Fund ratings agency Morningstar has downgraded Neil Woodford’s flagship fund.
The rating of the Woodford Equity Income fund has been cut to neutral from the previous bronze. The highest possible rating is gold, and the only rating lower than neutral is negative.
The Woodford Equity Income fund has shrunk in size from £10.1bn to £4.4bn between the 2016 Brexit referendum and now as investors have shunned the manager’s exposure to the UK domestic economy and to unquoted early stage companies.
Mr Woodford updated investors at the start of May that he will reduce the fund’s direct exposure to unquoted shares and instead gather the exposure via an investment in the Woodford Patient Capital investment trust, which he also runs.
Patient Capital invests in unquoted shares, but because it is an investment trust listed on the London Stock Exchange there should always be liquidity for investors.
Mr Woodford’s confidence in the relative prospects of the UK economy compared with the rest of the world has largely been vindicated, with the UK being one of the fastest growing economies in the developed world.
But that economic performance hasn’t altered the valuations at which UK domestic shares trade relative to overseas earners in the UK.
The fund has lost 15 per cent over the past year, compared with a loss of 4 per cent for the average fund in the IA UK All Companies sector in the same time period.
Peter Brunt, associate director for equity strategies manager research at Morningstar, said: "Persistent redemptions, underperformance, and stock-specific issues, combined with the manager's relentless willingness to push the portfolio to its liquidity limit, have resulted in portfolio positioning that we consider extreme.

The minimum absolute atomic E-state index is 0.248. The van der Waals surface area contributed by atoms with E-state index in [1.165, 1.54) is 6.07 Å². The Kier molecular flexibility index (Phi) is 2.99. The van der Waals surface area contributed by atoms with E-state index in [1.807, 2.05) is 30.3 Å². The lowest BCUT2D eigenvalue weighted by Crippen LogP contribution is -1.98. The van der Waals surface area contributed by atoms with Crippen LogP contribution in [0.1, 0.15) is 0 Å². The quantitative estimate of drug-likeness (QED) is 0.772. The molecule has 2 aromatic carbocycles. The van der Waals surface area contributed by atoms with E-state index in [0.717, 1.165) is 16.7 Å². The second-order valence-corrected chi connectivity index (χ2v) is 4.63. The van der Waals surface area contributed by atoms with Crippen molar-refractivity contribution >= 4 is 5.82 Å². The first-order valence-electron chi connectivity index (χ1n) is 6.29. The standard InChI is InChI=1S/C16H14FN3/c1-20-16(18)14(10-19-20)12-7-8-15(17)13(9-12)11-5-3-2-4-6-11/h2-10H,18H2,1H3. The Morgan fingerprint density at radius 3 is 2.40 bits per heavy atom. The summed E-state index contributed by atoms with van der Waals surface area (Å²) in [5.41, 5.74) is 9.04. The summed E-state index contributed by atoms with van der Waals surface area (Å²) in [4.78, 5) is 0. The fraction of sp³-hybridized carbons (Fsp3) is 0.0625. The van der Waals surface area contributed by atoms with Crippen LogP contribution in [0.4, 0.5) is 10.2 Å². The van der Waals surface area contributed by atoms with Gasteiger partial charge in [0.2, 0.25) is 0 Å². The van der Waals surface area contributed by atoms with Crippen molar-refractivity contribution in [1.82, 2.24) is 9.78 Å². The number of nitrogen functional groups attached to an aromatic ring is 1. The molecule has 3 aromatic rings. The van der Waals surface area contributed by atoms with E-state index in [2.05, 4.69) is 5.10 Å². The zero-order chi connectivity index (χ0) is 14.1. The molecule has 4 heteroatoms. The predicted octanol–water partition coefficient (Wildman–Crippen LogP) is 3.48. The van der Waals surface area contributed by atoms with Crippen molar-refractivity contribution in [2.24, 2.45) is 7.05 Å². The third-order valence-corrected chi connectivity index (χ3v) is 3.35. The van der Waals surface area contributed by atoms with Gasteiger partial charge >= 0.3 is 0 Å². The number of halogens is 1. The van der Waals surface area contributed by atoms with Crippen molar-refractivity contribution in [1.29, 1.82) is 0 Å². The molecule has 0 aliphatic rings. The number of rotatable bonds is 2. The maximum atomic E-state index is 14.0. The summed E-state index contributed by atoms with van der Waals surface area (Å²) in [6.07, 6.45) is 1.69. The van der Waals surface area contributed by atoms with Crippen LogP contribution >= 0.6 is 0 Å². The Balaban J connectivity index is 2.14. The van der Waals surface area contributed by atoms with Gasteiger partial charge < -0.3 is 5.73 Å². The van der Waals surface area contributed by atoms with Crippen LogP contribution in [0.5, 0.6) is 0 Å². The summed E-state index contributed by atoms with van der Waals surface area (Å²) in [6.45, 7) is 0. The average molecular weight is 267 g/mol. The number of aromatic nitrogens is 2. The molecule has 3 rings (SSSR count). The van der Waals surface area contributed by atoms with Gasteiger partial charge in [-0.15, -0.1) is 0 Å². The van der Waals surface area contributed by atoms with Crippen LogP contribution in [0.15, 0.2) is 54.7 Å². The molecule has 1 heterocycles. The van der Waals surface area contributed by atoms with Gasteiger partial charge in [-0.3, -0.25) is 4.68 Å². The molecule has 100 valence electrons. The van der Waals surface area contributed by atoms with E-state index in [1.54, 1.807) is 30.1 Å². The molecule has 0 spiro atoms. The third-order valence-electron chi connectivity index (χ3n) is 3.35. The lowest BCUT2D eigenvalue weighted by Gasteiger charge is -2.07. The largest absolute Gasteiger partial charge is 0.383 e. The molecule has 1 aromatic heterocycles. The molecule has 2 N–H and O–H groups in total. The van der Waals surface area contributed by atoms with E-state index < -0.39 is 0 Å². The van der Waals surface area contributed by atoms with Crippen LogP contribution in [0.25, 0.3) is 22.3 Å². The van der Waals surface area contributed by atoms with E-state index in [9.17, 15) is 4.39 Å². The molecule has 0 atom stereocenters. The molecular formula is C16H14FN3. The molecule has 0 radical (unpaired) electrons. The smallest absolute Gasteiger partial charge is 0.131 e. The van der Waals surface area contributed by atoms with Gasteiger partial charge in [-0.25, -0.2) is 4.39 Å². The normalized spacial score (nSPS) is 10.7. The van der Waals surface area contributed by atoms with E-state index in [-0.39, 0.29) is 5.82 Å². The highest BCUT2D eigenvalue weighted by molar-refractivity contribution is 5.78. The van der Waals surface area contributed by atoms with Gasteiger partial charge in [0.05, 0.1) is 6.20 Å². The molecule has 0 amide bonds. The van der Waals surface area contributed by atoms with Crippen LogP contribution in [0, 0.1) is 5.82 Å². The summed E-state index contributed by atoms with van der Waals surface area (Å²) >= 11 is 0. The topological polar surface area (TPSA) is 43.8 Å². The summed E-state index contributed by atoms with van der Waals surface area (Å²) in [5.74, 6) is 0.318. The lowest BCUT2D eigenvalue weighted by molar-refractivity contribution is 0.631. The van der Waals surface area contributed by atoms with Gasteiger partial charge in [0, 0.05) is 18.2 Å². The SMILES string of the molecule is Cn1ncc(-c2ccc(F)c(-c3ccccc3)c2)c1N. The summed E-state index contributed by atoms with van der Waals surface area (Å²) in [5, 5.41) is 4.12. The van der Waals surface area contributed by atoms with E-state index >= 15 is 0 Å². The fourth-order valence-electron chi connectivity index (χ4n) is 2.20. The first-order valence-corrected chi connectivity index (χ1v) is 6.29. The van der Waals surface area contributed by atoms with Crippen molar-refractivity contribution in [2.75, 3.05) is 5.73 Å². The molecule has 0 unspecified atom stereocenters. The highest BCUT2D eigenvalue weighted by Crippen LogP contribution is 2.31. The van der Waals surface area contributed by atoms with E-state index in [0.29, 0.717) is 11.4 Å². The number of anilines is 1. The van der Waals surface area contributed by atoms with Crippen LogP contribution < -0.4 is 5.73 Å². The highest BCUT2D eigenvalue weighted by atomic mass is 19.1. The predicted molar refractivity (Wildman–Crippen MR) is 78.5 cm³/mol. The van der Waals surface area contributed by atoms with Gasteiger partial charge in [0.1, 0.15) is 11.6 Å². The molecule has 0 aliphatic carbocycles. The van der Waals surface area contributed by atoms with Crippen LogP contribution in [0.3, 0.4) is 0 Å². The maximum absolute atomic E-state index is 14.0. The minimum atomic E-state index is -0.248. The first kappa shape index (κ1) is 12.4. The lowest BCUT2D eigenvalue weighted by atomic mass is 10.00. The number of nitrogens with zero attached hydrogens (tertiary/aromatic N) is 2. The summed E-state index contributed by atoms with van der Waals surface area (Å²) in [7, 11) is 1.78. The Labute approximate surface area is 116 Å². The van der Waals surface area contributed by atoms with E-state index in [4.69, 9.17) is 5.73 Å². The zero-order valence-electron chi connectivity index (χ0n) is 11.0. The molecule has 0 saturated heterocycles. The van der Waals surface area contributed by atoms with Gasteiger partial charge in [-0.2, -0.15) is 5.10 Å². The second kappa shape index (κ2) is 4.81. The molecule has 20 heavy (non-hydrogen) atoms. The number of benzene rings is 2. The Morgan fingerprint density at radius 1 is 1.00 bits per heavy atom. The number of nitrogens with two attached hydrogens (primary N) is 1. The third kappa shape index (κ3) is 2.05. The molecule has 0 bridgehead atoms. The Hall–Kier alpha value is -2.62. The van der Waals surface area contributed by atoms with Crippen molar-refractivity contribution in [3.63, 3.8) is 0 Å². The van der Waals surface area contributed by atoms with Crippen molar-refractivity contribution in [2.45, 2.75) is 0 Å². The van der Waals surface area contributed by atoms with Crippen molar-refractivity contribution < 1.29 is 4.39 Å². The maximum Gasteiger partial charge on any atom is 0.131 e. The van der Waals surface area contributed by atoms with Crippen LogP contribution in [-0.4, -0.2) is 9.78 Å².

"Contrarian investing comes with a degree of risk, and issues can be expected from time to time. However, the nature of some of the stock specific problems and their respective position sizes, combined with the extreme portfolio positioning, give us cause for concern.
"While we acknowledge that there may be unrealised value in the portfolio, the aforementioned have led to a lower level of conviction in the strategy's ability to consistently outperform over the long term.
"We are therefore lowering the strategy's Morningstar analyst rating to neutral from bronze."
Brian Dennehy, an adviser who runs Fundexpert.co.uk, said he hasn’t recommended the fund to clients from day one, because he believes the exposure to mid and smaller company shares means the fund is being run in a different way to the style that Mr Woodford was using when he developed his reputation.
In his most recent update to shareholders, Mr Woodford said his underperformance in recent years was the result of the value style of investing he deploys being out of favour with the market, but that every time this has happened historically the value style has recovered.